Effect of glutaraldehyde biocide on laboratory-scale rotating biological contactors and biocide efficacy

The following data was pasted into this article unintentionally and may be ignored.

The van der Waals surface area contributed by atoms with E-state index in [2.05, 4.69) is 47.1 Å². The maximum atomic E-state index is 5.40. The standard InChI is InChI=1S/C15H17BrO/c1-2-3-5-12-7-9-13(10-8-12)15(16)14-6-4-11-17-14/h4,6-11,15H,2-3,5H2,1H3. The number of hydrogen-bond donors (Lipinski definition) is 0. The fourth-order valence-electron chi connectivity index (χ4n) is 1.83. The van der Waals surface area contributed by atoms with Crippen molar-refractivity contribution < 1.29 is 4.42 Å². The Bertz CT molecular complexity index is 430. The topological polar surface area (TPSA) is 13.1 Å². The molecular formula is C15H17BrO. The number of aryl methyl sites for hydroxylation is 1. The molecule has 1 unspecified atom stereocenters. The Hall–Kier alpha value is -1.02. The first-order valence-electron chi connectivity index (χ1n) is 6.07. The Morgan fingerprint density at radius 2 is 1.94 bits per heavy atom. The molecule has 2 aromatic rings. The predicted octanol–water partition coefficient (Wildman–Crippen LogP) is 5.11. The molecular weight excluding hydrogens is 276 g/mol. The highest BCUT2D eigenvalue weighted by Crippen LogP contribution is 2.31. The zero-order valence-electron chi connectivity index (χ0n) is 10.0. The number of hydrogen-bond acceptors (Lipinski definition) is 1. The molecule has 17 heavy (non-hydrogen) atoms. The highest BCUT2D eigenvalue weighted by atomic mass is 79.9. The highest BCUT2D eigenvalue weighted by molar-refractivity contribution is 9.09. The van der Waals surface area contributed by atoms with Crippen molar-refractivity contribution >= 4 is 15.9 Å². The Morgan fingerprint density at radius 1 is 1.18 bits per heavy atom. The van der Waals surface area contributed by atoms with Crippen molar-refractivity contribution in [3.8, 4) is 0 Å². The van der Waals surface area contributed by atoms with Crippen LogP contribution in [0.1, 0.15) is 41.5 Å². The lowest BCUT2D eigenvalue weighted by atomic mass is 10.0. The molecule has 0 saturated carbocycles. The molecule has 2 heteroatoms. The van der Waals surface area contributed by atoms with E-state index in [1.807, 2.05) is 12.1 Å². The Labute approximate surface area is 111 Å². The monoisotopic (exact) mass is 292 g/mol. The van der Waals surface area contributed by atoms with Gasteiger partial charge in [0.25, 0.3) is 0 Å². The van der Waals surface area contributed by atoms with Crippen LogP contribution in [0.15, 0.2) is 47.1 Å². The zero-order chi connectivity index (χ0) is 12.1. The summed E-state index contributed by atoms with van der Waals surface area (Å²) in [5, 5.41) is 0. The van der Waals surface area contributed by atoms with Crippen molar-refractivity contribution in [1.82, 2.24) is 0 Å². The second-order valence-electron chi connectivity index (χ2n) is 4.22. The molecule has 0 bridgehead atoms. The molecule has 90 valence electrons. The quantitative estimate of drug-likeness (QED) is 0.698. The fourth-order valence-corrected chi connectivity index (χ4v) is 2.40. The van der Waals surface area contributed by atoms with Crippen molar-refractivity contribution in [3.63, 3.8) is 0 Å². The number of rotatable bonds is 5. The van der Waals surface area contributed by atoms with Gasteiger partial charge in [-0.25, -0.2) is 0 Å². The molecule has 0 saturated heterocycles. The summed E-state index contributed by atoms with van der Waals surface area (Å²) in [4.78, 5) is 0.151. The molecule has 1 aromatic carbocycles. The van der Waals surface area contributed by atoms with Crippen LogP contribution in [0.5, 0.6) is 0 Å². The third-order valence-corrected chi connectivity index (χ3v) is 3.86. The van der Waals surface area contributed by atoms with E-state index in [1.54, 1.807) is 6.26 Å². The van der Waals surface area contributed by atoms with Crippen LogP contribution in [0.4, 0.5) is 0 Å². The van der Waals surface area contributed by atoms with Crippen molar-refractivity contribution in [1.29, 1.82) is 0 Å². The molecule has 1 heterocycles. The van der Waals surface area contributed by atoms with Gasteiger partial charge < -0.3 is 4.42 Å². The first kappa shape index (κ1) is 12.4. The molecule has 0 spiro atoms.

The effect of glutaraldehyde, a commercial biocide widely used in paper and pulp industry, on the performance of laboratory-scale rotating biological contactors (RBCs) as well as biocide efficacy was studied. Biofilms were established on the RBCs and then exposed to 0 - 180 ppm glutaraldehyde at a dilution rate of 1.60 h-1. The results showed that the biofilms became acclimated to glutaraldehyde and eventually could degrade it. Acclimation to the biocide took longer at the higher biocide concentrations. The degree of biocide degradation and chemical oxygen demand (COD) removal depended on acclimation period, the presence of other organic matters and the amount of mineral salts available. Glutaraldehyde at up to 80 ppm had no effect on treatment efficiency and populations of biofilms and planktonic phase of the system whereas glutaraldehyde at 180 ppm caused a progressive decline in all measured values. However, no glutaraldehyde concentration used in the study was sufficiently high to kill microorganisms in the RBC system. The presence of biofilm provided additional resistance to glutaraldehyde to bacteria because the biocide had to penetrate through biofilm to reach bacteria. The increased resistance of bacteria to glutaraldehyde due to acclimation should be considered in biocide applications.